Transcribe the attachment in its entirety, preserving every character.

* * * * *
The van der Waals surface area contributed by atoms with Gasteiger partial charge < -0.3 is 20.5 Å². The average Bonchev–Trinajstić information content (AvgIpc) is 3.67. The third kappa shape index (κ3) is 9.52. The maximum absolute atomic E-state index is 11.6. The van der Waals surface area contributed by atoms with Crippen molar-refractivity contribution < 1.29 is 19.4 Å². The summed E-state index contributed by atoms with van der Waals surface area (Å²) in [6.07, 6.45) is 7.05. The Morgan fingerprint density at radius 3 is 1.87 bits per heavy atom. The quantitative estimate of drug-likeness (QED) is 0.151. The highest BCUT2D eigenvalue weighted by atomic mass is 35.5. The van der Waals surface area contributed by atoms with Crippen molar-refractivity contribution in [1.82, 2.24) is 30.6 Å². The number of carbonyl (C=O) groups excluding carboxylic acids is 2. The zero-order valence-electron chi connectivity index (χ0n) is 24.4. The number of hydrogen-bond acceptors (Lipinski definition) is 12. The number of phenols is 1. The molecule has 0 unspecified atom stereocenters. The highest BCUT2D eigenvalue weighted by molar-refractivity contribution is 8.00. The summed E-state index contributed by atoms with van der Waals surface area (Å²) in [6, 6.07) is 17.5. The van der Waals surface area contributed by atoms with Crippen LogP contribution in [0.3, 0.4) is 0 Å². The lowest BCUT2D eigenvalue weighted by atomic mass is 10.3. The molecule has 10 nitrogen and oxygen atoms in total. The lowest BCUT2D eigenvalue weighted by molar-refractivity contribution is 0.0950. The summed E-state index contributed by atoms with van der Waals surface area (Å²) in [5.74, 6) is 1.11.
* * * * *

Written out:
The van der Waals surface area contributed by atoms with Gasteiger partial charge < -0.3 is 20.5 Å². The average Bonchev–Trinajstić information content (AvgIpc) is 3.67. The third kappa shape index (κ3) is 9.52. The maximum absolute atomic E-state index is 11.6. The van der Waals surface area contributed by atoms with Crippen molar-refractivity contribution < 1.29 is 19.4 Å². The summed E-state index contributed by atoms with van der Waals surface area (Å²) in [6.07, 6.45) is 7.05. The Morgan fingerprint density at radius 3 is 1.87 bits per heavy atom. The quantitative estimate of drug-likeness (QED) is 0.151. The highest BCUT2D eigenvalue weighted by atomic mass is 35.5. The van der Waals surface area contributed by atoms with Crippen molar-refractivity contribution in [1.82, 2.24) is 30.6 Å². The number of carbonyl (C=O) groups excluding carboxylic acids is 2. The zero-order valence-electron chi connectivity index (χ0n) is 24.4. The number of hydrogen-bond acceptors (Lipinski definition) is 12. The number of phenols is 1. The molecule has 0 unspecified atom stereocenters. The highest BCUT2D eigenvalue weighted by molar-refractivity contribution is 8.00. The summed E-state index contributed by atoms with van der Waals surface area (Å²) in [6, 6.07) is 17.5. The van der Waals surface area contributed by atoms with Crippen LogP contribution in [0.3, 0.4) is 0 Å². The lowest BCUT2D eigenvalue weighted by atomic mass is 10.3. The molecule has 10 nitrogen and oxygen atoms in total. The lowest BCUT2D eigenvalue weighted by molar-refractivity contribution is 0.0950. The summed E-state index contributed by atoms with van der Waals surface area (Å²) in [5.74, 6) is 1.11.